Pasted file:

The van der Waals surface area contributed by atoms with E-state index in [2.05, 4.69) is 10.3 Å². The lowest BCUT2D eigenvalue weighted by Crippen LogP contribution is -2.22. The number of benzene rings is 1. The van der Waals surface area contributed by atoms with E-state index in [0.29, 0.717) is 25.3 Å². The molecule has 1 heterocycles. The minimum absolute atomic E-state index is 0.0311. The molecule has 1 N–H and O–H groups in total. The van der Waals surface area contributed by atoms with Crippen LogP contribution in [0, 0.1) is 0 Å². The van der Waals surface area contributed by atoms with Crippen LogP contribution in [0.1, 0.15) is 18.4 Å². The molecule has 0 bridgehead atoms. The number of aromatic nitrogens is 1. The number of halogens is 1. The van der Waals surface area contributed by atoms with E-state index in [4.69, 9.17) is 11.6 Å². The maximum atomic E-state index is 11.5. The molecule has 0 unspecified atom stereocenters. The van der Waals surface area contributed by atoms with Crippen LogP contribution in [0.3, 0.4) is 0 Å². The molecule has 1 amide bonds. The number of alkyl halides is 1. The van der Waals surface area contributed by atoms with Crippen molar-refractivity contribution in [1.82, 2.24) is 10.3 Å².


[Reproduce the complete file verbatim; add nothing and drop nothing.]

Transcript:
The van der Waals surface area contributed by atoms with E-state index in [2.05, 4.69) is 10.3 Å². The lowest BCUT2D eigenvalue weighted by Crippen LogP contribution is -2.22. The number of benzene rings is 1. The van der Waals surface area contributed by atoms with E-state index in [0.29, 0.717) is 25.3 Å². The molecule has 1 heterocycles. The minimum absolute atomic E-state index is 0.0311. The molecule has 1 N–H and O–H groups in total. The van der Waals surface area contributed by atoms with Crippen LogP contribution in [0, 0.1) is 0 Å². The van der Waals surface area contributed by atoms with Crippen LogP contribution in [0.1, 0.15) is 18.4 Å². The molecule has 0 bridgehead atoms. The number of aromatic nitrogens is 1. The number of halogens is 1. The van der Waals surface area contributed by atoms with E-state index in [4.69, 9.17) is 11.6 Å². The maximum atomic E-state index is 11.5. The molecule has 0 unspecified atom stereocenters. The van der Waals surface area contributed by atoms with Crippen LogP contribution in [0.3, 0.4) is 0 Å². The molecule has 1 amide bonds. The number of alkyl halides is 1. The van der Waals surface area contributed by atoms with Crippen molar-refractivity contribution in [1.82, 2.24) is 10.3 Å².